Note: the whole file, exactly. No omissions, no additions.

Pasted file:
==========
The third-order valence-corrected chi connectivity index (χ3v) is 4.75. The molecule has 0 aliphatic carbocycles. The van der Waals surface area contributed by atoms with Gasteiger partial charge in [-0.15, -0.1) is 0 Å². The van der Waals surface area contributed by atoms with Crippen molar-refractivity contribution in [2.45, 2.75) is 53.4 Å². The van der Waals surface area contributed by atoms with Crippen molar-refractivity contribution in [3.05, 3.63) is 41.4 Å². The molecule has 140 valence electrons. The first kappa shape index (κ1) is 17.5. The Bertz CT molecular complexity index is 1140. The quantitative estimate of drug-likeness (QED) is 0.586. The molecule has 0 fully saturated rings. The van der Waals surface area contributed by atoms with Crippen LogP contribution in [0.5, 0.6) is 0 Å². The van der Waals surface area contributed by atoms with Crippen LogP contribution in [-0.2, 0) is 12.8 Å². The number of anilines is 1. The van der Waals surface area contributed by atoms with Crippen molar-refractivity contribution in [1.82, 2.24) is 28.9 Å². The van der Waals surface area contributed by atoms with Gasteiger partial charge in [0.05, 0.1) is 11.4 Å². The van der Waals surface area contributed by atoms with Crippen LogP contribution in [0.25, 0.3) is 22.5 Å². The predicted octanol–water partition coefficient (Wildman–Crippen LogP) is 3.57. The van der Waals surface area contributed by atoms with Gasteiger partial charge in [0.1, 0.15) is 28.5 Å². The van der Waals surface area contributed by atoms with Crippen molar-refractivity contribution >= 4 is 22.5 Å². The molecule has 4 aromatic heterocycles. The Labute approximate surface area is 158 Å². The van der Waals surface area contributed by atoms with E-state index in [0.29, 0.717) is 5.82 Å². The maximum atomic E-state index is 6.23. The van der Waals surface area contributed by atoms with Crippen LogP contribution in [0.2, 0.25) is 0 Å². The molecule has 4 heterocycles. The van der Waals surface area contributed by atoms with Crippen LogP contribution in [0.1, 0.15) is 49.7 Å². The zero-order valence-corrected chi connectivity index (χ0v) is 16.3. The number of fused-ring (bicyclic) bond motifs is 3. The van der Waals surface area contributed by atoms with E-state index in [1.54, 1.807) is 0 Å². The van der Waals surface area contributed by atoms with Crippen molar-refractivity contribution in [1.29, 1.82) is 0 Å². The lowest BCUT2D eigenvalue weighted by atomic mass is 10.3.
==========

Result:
The third-order valence-corrected chi connectivity index (χ3v) is 4.75. The molecule has 0 aliphatic carbocycles. The van der Waals surface area contributed by atoms with Gasteiger partial charge in [-0.15, -0.1) is 0 Å². The van der Waals surface area contributed by atoms with Crippen molar-refractivity contribution in [2.45, 2.75) is 53.4 Å². The van der Waals surface area contributed by atoms with Crippen molar-refractivity contribution in [3.05, 3.63) is 41.4 Å². The molecule has 140 valence electrons. The first kappa shape index (κ1) is 17.5. The Bertz CT molecular complexity index is 1140. The quantitative estimate of drug-likeness (QED) is 0.586. The molecule has 0 fully saturated rings. The van der Waals surface area contributed by atoms with Crippen LogP contribution in [0.5, 0.6) is 0 Å². The van der Waals surface area contributed by atoms with Crippen LogP contribution in [-0.2, 0) is 12.8 Å². The number of anilines is 1. The van der Waals surface area contributed by atoms with Crippen molar-refractivity contribution in [1.82, 2.24) is 28.9 Å². The van der Waals surface area contributed by atoms with Gasteiger partial charge in [0.05, 0.1) is 11.4 Å². The van der Waals surface area contributed by atoms with Crippen LogP contribution in [0.25, 0.3) is 22.5 Å². The predicted octanol–water partition coefficient (Wildman–Crippen LogP) is 3.57. The van der Waals surface area contributed by atoms with Gasteiger partial charge in [0.1, 0.15) is 28.5 Å². The van der Waals surface area contributed by atoms with Crippen molar-refractivity contribution >= 4 is 22.5 Å². The molecule has 4 aromatic heterocycles. The Labute approximate surface area is 158 Å². The van der Waals surface area contributed by atoms with E-state index in [0.29, 0.717) is 5.82 Å². The maximum atomic E-state index is 6.23. The van der Waals surface area contributed by atoms with Crippen LogP contribution in [0.2, 0.25) is 0 Å². The molecule has 4 heterocycles. The van der Waals surface area contributed by atoms with Crippen LogP contribution in [0.1, 0.15) is 49.7 Å². The zero-order valence-corrected chi connectivity index (χ0v) is 16.3. The number of fused-ring (bicyclic) bond motifs is 3. The van der Waals surface area contributed by atoms with E-state index in [1.54, 1.807) is 0 Å². The van der Waals surface area contributed by atoms with Crippen molar-refractivity contribution in [1.29, 1.82) is 0 Å². The lowest BCUT2D eigenvalue weighted by atomic mass is 10.3.